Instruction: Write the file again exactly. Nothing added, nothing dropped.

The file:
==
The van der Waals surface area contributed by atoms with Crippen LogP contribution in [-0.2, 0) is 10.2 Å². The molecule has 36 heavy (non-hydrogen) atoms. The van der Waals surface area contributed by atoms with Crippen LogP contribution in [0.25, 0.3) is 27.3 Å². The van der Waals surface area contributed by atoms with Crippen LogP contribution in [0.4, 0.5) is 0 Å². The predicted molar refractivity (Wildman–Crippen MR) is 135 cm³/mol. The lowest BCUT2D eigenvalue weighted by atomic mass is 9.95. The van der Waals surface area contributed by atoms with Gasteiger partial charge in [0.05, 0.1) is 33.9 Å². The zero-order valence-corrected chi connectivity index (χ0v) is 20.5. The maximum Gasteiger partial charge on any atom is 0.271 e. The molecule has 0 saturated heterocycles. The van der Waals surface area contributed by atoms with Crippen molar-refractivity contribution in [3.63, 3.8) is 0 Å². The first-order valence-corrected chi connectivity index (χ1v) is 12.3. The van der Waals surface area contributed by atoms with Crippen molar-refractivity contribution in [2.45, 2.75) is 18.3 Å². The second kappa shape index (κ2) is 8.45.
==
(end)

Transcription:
The van der Waals surface area contributed by atoms with Crippen LogP contribution in [-0.2, 0) is 10.2 Å². The molecule has 36 heavy (non-hydrogen) atoms. The van der Waals surface area contributed by atoms with Crippen LogP contribution in [0.25, 0.3) is 27.3 Å². The van der Waals surface area contributed by atoms with Crippen LogP contribution in [0.4, 0.5) is 0 Å². The predicted molar refractivity (Wildman–Crippen MR) is 135 cm³/mol. The lowest BCUT2D eigenvalue weighted by atomic mass is 9.95. The van der Waals surface area contributed by atoms with Gasteiger partial charge in [0.05, 0.1) is 33.9 Å². The zero-order valence-corrected chi connectivity index (χ0v) is 20.5. The maximum Gasteiger partial charge on any atom is 0.271 e. The molecule has 0 saturated heterocycles. The van der Waals surface area contributed by atoms with Crippen molar-refractivity contribution in [3.63, 3.8) is 0 Å². The first-order valence-corrected chi connectivity index (χ1v) is 12.3. The van der Waals surface area contributed by atoms with Crippen molar-refractivity contribution in [2.45, 2.75) is 18.3 Å². The second kappa shape index (κ2) is 8.45.